Study Finds Patients Breathe Easier After Weight-Loss Surgery
And they took 50 percent fewer prescription drugs for breathing problems
WEDNESDAY, April 21, 2010 (HealthDay News) -- Patients who've lost weight after bariatric surgery breathe easier and take 50 percent fewer prescription breathing medications, a new study finds.
Researchers reviewed the medical records of 320 patients for one year before and after they had bariatric surgery at Henry Ford Hospital in Detroit. The patients filled a total of 324 prescriptions for breathing medications in the year before surgery, and 154 prescriptions in the year after surgery.
"Not only do patients breathe easier, less money is spent on prescription health-care costs," study author Dr. Naveen Sikka said in a news release. "Better quality of life, possible reduction of chronic breathing problems, including asthma, and lower health-care costs significantly benefit patients and help to reduce the national health-care crisis."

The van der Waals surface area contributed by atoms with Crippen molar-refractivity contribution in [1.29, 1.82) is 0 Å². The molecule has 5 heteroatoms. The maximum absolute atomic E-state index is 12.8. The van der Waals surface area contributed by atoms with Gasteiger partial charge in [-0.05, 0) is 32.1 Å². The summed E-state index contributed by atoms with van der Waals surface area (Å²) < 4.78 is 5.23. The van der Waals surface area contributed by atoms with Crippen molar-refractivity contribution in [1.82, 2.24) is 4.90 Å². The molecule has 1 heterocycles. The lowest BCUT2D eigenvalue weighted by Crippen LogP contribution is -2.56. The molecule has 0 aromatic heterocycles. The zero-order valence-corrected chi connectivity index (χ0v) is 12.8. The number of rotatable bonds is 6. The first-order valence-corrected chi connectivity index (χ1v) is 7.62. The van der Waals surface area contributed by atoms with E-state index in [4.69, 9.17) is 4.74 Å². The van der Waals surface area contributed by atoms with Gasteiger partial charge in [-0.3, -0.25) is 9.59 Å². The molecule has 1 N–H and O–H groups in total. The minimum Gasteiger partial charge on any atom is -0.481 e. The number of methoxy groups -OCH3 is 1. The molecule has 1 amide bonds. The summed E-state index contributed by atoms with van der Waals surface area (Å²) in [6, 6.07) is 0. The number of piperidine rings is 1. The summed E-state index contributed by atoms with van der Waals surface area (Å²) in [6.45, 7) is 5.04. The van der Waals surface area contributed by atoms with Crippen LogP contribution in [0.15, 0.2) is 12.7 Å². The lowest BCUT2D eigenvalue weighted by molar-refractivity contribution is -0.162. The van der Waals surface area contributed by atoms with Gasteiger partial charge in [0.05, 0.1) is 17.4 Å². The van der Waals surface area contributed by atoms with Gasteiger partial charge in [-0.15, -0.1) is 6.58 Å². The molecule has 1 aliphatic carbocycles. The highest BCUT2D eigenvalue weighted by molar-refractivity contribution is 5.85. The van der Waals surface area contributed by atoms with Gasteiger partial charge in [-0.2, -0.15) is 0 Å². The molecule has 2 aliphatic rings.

"Some obese patients develop asthma, while others are treated for breathing problems with medications typically used for asthma. The results of this study bring us closer to determining if weight loss can improve asthma long-term," Dr. Andrew Weinstein, vice chair of the Asthma and Respiratory Disease Committee of the American College of Allergy, Asthma & Immunology, said in the news release.
The study appears in the April issue of the Annals of Allergy, Asthma & Immunology.
The U.S. National Institute of Diabetes and Digestive and Kidney Diseases has more about bariatric surgery.